Phra Nakhon Khiri National Park is the place to start your Phetchaburi tour, a royal palace that sits atop a hill with excellent views of the town. Either walk up past the macaque monkeys that infest the place (keep a firm hold of camera bags and don’t bring food with you), or catch the cute tram that chugs up and down the hill. From the top, strike out in almost any direction and you’ll soon bump into temples that date back as far as the 12th century. Must-sees are Wat Kamphaeng Laeng, a relic of the time when the Khmer kingdom stretched deep into Thailand, and the gleaming, all-white Wat Mahathat Worawihan, located in the heart of Phetchaburi’s oldest district whose atmospheric streets are lined with wooden shophouses. End your tour at Phra Ram Ratchaniwet, a stunning art nouveau summer palace built for King Rama V.
HOW TO GET TO HUA HIN
1. How to get from Bangkok to Hua Hin by bus, minibus and train. The details are available at the following link: https://kiwitaxi.com/blog/how-to-get/bangkok-hua-hin/
2. How to get from Kuala Lumpur to Hua Hin by plane. The only direct flight from Kuala Lumpur to Hua Hin is operated by Air Asia, which takes roughly 1 hour. The ticket price is 630-1,000 Baht. For more details, please visit the following link: https://12go.asia/en/travel/kuala-lumpur/hua-hin
However, there are many direct flights available from Kuala Lumpur to Bangkok through many airlines.
There are three different bus services that run from or through Hua Hin. The blue air con busses to and from Bangkok, VIP and other a/c buses that head south and the local orange buses that go to Pranburi and Petchaburi.
There are a number of taxi services in Hua Hin ranging from small tuk-tuk and minivan taxis to full limousines and VIP services.
As Hua Hin is on the main (and only) north-south train line, it is easy to travel up to Bangkok or down to the deep south.
Located about a 15 minute drive north of Hua Hin town centre, the airport has had a somewhat chequered past.
Hiring a car is a great way to get around town as a family or visit places further afield. There are a number of Hua Hin car rental and Hua Hin car hire services in town but they are not all as reputable as they seem.
Unless you're travelling under your own steam, the usual ways to get from Hua Hin to Bangkok are either by taxi, air conditioned bus or train. There is another quick alternative, however, and that's by minivan.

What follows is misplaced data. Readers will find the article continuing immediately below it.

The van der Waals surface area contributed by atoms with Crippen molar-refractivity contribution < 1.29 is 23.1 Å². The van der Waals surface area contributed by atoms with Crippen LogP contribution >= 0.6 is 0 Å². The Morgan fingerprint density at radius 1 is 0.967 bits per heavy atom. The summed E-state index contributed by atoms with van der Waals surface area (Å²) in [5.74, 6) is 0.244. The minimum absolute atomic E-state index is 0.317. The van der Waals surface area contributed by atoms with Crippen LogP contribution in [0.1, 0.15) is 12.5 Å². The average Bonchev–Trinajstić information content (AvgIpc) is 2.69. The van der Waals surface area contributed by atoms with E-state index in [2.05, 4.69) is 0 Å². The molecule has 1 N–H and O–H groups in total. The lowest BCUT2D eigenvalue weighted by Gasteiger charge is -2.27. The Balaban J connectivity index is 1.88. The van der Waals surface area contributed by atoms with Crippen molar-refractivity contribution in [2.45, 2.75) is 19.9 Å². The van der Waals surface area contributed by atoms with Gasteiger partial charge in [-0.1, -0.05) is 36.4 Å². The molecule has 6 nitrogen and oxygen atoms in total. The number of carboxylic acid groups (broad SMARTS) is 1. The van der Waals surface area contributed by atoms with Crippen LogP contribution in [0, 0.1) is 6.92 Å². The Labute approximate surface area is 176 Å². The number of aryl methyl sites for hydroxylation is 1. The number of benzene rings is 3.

Ferry services start up and are cancelled just as quick - we have no current info on ferry services from Hua Hin.
HUA HIN IN DETAIL
Hua Hin Police
The police station is situated on Damnoen Kasem Road, opposite the CAT offices and Post Office. Tel 032 511027. Emergency numbers are 191 (police), 195 (crime), 199 (fire).
Hua Hin Immigration
This office recently relocated to the beach road, near 19 Rai Queen Sirikit Park. Until this relocation, the local office was a subsiduary of Singkhon Immigration in Prachuabkirikhan, but the latter has now closed and the staff have moved to Hua Hin. They can issue visa extensions, process 90 day reporting, issue re-entry permits and take initial long-term visa extension applications. More information on Hua Hin immigration can be found here: Hua Hin immigration
The main Post Office is on Damnoen Kasem Road, opposite the main police station. Mail back to Europe, Scandanavia and North America normally takes about a week and the postal service is generally reliable. You can set up post restante facilities here. You can also use postal services through some local shopping malls as the main post office often gets very busy.
The main Communication Authority of Thailand (CAT) office is on Damnoen Kasem Road just past the Post Office. The building is air-conditioned and they can provide the telephone numbers necessary for you to call home cheaply from individual booths.
The Tourism Authority of Thailand (TAT) was established in 1960 to promote tourism to the country. The first office was in Chiang Mai and there are now 22 local offices throughout the country. TAT also maintains a presence overseas, now having 15 offices worldwide.
Tourism Authority of Thailand
1600, New Petchaburi Road
Bangkok 10400, THAILAND.
Tel: +66 (0)2 2505500 (120 automatic lines).
Fax: +66 (0)2 2505511
Email address: [email protected]
Hua Hin Tourist Information
Two tourist centres can be found next to Starbucks on Petchkasem Road and at The Municipal Offices on the south-west corner of Petchkasem and Damnoen Kasem roads. Most of the major hotels will also provide tourist information and details on trips and excursions around Hua Hin.
Sheraton Hua Hin Resort & Spa : Phet Kasem Rd, Thambol Cha-Am, Hua Hin District, Chang Wat Phetchaburi 76120 Tel: 66-38-708-000